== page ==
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The Brief, Bizarre Career of Ralph Fisher

BY Aaron Tallent ON August 21, 2005
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Professional boxing is a sport without a best bloopers DVD and it will stay that way for several reasons. For one thing, the sport’s strangest moments, like the Jack Dempsey/Gene Tunney long count or Muhammad Ali’s phantom punch knockout of Sonny Liston, do not incite laughter, just accusations of corruption. Also, if a boxer makes a mistake, he usually finds himself staring at the ceiling. Knockouts are exciting, but they are not funny.

But all sports, no matter how violent, have their share of wacky moments that, if in the proper context, are probably very humorous. Boxing is no different. Fans and aficionados just have to sift through the annals of history to find them. They must dig up the stories of lesser-known fighters; obscure fighters; guys like Ralph Fisher.

You have probably never heard of Ralph Fisher. His professional boxing career lasted only nine days in the early 1920s and he only faced one opponent, Tommie “Battling” Allen. It is in this short, unexciting career where one of the sport’s strangest moments can be found.

Fisher was born in February of 1907 in the town of Thompson, Georgia. When he was a child, his family moved to Atlanta. At that time, boxing was the biggest sport in the country next to horseracing. Many teenagers took up boxing the same way they turn to high school football and basketball today, and Fisher picked up a pair of gloves because it allowed him to stay active and competitive.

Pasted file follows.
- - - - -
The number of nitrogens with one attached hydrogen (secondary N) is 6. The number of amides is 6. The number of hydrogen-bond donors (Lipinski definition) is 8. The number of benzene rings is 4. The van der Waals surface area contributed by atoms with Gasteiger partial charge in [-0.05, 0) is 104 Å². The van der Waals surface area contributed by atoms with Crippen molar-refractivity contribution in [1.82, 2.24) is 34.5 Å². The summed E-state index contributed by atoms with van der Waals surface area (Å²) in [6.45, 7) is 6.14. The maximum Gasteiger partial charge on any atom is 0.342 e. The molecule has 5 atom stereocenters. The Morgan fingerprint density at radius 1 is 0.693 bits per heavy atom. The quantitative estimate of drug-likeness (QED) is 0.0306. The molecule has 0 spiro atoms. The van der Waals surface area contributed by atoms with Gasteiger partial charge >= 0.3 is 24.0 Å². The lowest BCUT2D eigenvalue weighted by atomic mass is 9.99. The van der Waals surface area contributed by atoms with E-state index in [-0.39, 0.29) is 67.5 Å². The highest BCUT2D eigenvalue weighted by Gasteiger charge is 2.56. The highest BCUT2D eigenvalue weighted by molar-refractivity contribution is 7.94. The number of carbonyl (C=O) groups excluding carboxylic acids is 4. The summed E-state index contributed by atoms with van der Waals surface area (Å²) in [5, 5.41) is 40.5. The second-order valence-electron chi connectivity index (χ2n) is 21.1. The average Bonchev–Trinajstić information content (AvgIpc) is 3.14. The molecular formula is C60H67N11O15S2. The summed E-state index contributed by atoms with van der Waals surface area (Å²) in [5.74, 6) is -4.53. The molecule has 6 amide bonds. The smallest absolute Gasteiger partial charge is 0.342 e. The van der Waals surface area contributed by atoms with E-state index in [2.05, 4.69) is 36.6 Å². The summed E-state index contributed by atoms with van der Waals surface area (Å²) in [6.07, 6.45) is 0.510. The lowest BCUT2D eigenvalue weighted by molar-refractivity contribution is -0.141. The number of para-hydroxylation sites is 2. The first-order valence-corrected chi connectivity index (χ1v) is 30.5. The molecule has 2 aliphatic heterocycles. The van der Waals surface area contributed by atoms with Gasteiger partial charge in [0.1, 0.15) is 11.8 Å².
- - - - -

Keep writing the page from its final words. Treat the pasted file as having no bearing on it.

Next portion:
He turned professional when he was 16 years old. His first bout with Allen came in Atlanta on December 28, 1923. Fisher was an avid jump-roper, and his footwork was strong enough to earn him a six-round decision against Allen, who was also making his pro debut.

The two faced off again eight days later in Atlanta in another six-round bout. The first five rounds were more of the same as Fisher built a decisive lead. All he had to do was stay away from Allen in the final round to win a decision. If he had, this bout would not be part of boxing folklore.

Instead of coasting to a decision, Fisher decided to trade punches with Allen. In the waning seconds of the sixth, one of Allen’s shots sent Fisher to the canvas. The bell sounded with the referee’s count at eight and Fisher off of his feet.

The saved-by-the-bell rule, which prevents a referee from continuing a count after a round has ended, is always determined before fights begin by promoters. Obviously, championship fights and other big-time matches do not have this rule, but many preliminary shorter-round bouts do.

The rules of this particular fight allowed for a boxer to be saved by the bell. Had the knockdown occurred in the earlier rounds, the bout probably would have been called. Since it was the last round, the unconscious Fisher, still ahead on all judges’ cards, was declared the winner. This makes him the only boxer to ever win a prizefight after being knocked out.

Because of the bizarre nature of the fight and the need to make living, Fisher quit boxing with his “perfect” record intact. He got married and worked as the circulation manager for the Atlanta Journal-Constitution for 32 years. Fisher died of a stroke on August 9, 1977. He and his wife, Nell, never had children.

Not all fighters can etch a prominent place in boxing’s history book. Ralph Fisher has at least earned a footnote for one of the sport’s most bizarre victories.

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